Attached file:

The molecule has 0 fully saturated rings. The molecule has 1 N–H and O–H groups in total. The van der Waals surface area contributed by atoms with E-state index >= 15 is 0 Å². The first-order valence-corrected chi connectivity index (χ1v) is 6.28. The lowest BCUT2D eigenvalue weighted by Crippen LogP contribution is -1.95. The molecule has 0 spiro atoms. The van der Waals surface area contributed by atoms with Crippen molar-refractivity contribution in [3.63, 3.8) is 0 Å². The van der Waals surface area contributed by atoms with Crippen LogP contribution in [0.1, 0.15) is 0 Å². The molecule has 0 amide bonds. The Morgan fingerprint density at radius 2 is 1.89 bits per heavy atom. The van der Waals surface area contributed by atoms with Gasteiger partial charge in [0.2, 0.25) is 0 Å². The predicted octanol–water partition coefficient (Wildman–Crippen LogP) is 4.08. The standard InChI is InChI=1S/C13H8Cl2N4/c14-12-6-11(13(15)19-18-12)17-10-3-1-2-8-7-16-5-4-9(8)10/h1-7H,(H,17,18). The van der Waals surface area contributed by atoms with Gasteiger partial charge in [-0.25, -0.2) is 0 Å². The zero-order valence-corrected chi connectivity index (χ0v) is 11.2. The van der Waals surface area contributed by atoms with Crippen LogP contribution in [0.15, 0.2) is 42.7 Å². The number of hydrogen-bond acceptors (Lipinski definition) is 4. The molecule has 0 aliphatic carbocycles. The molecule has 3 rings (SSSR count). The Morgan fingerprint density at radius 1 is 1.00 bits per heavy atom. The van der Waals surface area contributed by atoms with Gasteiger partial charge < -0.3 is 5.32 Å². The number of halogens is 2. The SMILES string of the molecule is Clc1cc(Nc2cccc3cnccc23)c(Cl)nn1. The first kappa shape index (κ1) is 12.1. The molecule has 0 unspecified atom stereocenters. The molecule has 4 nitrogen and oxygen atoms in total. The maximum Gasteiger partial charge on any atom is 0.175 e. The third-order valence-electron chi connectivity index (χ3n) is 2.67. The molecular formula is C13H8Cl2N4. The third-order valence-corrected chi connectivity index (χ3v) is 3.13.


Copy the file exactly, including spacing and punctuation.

The molecule has 0 fully saturated rings. The molecule has 1 N–H and O–H groups in total. The van der Waals surface area contributed by atoms with E-state index >= 15 is 0 Å². The first-order valence-corrected chi connectivity index (χ1v) is 6.28. The lowest BCUT2D eigenvalue weighted by Crippen LogP contribution is -1.95. The molecule has 0 spiro atoms. The van der Waals surface area contributed by atoms with Crippen molar-refractivity contribution in [3.63, 3.8) is 0 Å². The van der Waals surface area contributed by atoms with Crippen LogP contribution in [0.1, 0.15) is 0 Å². The molecule has 0 amide bonds. The Morgan fingerprint density at radius 2 is 1.89 bits per heavy atom. The van der Waals surface area contributed by atoms with Gasteiger partial charge in [0.2, 0.25) is 0 Å². The predicted octanol–water partition coefficient (Wildman–Crippen LogP) is 4.08. The standard InChI is InChI=1S/C13H8Cl2N4/c14-12-6-11(13(15)19-18-12)17-10-3-1-2-8-7-16-5-4-9(8)10/h1-7H,(H,17,18). The van der Waals surface area contributed by atoms with Gasteiger partial charge in [-0.25, -0.2) is 0 Å². The zero-order valence-corrected chi connectivity index (χ0v) is 11.2. The van der Waals surface area contributed by atoms with Crippen LogP contribution in [0.15, 0.2) is 42.7 Å². The number of hydrogen-bond acceptors (Lipinski definition) is 4. The molecule has 0 aliphatic carbocycles. The molecule has 3 rings (SSSR count). The Morgan fingerprint density at radius 1 is 1.00 bits per heavy atom. The van der Waals surface area contributed by atoms with Gasteiger partial charge < -0.3 is 5.32 Å². The number of halogens is 2. The SMILES string of the molecule is Clc1cc(Nc2cccc3cnccc23)c(Cl)nn1. The first kappa shape index (κ1) is 12.1. The molecule has 0 unspecified atom stereocenters. The molecule has 4 nitrogen and oxygen atoms in total. The maximum Gasteiger partial charge on any atom is 0.175 e. The third-order valence-electron chi connectivity index (χ3n) is 2.67. The molecular formula is C13H8Cl2N4. The third-order valence-corrected chi connectivity index (χ3v) is 3.13.